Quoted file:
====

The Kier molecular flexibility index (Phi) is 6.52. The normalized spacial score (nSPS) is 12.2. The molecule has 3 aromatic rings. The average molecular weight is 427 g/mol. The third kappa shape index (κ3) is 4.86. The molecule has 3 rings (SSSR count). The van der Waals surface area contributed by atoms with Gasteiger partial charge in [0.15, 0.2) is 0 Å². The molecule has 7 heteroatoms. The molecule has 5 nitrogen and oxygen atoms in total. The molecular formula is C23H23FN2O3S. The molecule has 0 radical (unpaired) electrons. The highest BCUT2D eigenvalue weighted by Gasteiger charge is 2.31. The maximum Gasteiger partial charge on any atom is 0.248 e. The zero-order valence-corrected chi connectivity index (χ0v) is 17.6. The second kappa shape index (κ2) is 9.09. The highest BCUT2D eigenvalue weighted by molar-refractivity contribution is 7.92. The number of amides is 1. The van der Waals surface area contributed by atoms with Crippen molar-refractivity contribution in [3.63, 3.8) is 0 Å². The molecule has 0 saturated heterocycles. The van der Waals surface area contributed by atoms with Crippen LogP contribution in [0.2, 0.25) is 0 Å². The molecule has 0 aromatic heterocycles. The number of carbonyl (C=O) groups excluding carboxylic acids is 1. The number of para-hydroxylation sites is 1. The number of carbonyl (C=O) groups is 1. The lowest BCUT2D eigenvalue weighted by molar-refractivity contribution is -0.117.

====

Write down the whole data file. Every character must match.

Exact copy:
The Kier molecular flexibility index (Phi) is 6.52. The normalized spacial score (nSPS) is 12.2. The molecule has 3 aromatic rings. The average molecular weight is 427 g/mol. The third kappa shape index (κ3) is 4.86. The molecule has 3 rings (SSSR count). The van der Waals surface area contributed by atoms with Gasteiger partial charge in [0.15, 0.2) is 0 Å². The molecule has 7 heteroatoms. The molecule has 5 nitrogen and oxygen atoms in total. The molecular formula is C23H23FN2O3S. The molecule has 0 radical (unpaired) electrons. The highest BCUT2D eigenvalue weighted by Gasteiger charge is 2.31. The maximum Gasteiger partial charge on any atom is 0.248 e. The zero-order valence-corrected chi connectivity index (χ0v) is 17.6. The second kappa shape index (κ2) is 9.09. The highest BCUT2D eigenvalue weighted by molar-refractivity contribution is 7.92. The number of amides is 1. The van der Waals surface area contributed by atoms with Crippen molar-refractivity contribution in [3.63, 3.8) is 0 Å². The molecule has 0 saturated heterocycles. The van der Waals surface area contributed by atoms with Crippen LogP contribution in [0.2, 0.25) is 0 Å². The molecule has 0 aromatic heterocycles. The number of carbonyl (C=O) groups excluding carboxylic acids is 1. The number of para-hydroxylation sites is 1. The number of carbonyl (C=O) groups is 1. The lowest BCUT2D eigenvalue weighted by molar-refractivity contribution is -0.117.